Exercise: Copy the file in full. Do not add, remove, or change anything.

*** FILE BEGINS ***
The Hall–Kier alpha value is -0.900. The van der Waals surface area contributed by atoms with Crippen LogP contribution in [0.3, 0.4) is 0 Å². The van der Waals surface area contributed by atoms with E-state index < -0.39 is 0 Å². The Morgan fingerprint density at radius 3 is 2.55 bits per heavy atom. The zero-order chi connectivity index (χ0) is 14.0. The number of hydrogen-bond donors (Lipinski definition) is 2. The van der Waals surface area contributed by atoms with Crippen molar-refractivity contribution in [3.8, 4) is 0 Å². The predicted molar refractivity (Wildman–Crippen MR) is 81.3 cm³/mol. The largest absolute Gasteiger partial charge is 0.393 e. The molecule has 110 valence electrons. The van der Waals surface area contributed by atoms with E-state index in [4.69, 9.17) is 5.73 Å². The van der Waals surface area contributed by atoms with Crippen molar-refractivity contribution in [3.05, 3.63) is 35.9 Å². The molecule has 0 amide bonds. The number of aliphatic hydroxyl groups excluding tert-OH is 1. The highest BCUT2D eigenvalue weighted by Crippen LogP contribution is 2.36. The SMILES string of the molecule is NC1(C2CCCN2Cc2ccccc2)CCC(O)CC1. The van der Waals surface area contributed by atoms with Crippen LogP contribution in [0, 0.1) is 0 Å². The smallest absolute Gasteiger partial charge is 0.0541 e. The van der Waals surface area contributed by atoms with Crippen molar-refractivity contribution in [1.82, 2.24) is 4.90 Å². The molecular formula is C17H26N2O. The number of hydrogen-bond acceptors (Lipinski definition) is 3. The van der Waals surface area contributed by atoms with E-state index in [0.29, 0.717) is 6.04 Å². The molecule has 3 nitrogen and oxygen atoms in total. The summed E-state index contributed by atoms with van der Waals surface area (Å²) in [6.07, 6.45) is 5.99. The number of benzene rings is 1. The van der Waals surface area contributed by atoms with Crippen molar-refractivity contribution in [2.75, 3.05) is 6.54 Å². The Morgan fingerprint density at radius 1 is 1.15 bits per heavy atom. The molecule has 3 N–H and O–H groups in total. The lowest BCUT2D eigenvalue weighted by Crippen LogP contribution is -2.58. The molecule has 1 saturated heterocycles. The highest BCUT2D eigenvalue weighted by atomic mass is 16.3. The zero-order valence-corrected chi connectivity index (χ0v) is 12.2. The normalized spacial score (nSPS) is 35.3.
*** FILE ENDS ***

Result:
The Hall–Kier alpha value is -0.900. The van der Waals surface area contributed by atoms with Crippen LogP contribution in [0.3, 0.4) is 0 Å². The van der Waals surface area contributed by atoms with E-state index < -0.39 is 0 Å². The Morgan fingerprint density at radius 3 is 2.55 bits per heavy atom. The zero-order chi connectivity index (χ0) is 14.0. The number of hydrogen-bond donors (Lipinski definition) is 2. The van der Waals surface area contributed by atoms with Crippen molar-refractivity contribution in [3.8, 4) is 0 Å². The predicted molar refractivity (Wildman–Crippen MR) is 81.3 cm³/mol. The largest absolute Gasteiger partial charge is 0.393 e. The molecule has 110 valence electrons. The van der Waals surface area contributed by atoms with E-state index in [4.69, 9.17) is 5.73 Å². The van der Waals surface area contributed by atoms with Crippen molar-refractivity contribution in [3.05, 3.63) is 35.9 Å². The molecule has 0 amide bonds. The number of aliphatic hydroxyl groups excluding tert-OH is 1. The highest BCUT2D eigenvalue weighted by Crippen LogP contribution is 2.36. The SMILES string of the molecule is NC1(C2CCCN2Cc2ccccc2)CCC(O)CC1. The van der Waals surface area contributed by atoms with Crippen LogP contribution in [0, 0.1) is 0 Å². The smallest absolute Gasteiger partial charge is 0.0541 e. The van der Waals surface area contributed by atoms with Crippen molar-refractivity contribution in [1.82, 2.24) is 4.90 Å². The molecular formula is C17H26N2O. The number of hydrogen-bond acceptors (Lipinski definition) is 3. The van der Waals surface area contributed by atoms with E-state index in [0.29, 0.717) is 6.04 Å². The molecule has 3 nitrogen and oxygen atoms in total. The summed E-state index contributed by atoms with van der Waals surface area (Å²) in [6.07, 6.45) is 5.99. The number of benzene rings is 1. The van der Waals surface area contributed by atoms with Crippen molar-refractivity contribution in [2.75, 3.05) is 6.54 Å². The Morgan fingerprint density at radius 1 is 1.15 bits per heavy atom. The molecule has 3 N–H and O–H groups in total. The lowest BCUT2D eigenvalue weighted by Crippen LogP contribution is -2.58. The molecule has 1 saturated heterocycles. The highest BCUT2D eigenvalue weighted by atomic mass is 16.3. The zero-order valence-corrected chi connectivity index (χ0v) is 12.2. The normalized spacial score (nSPS) is 35.3.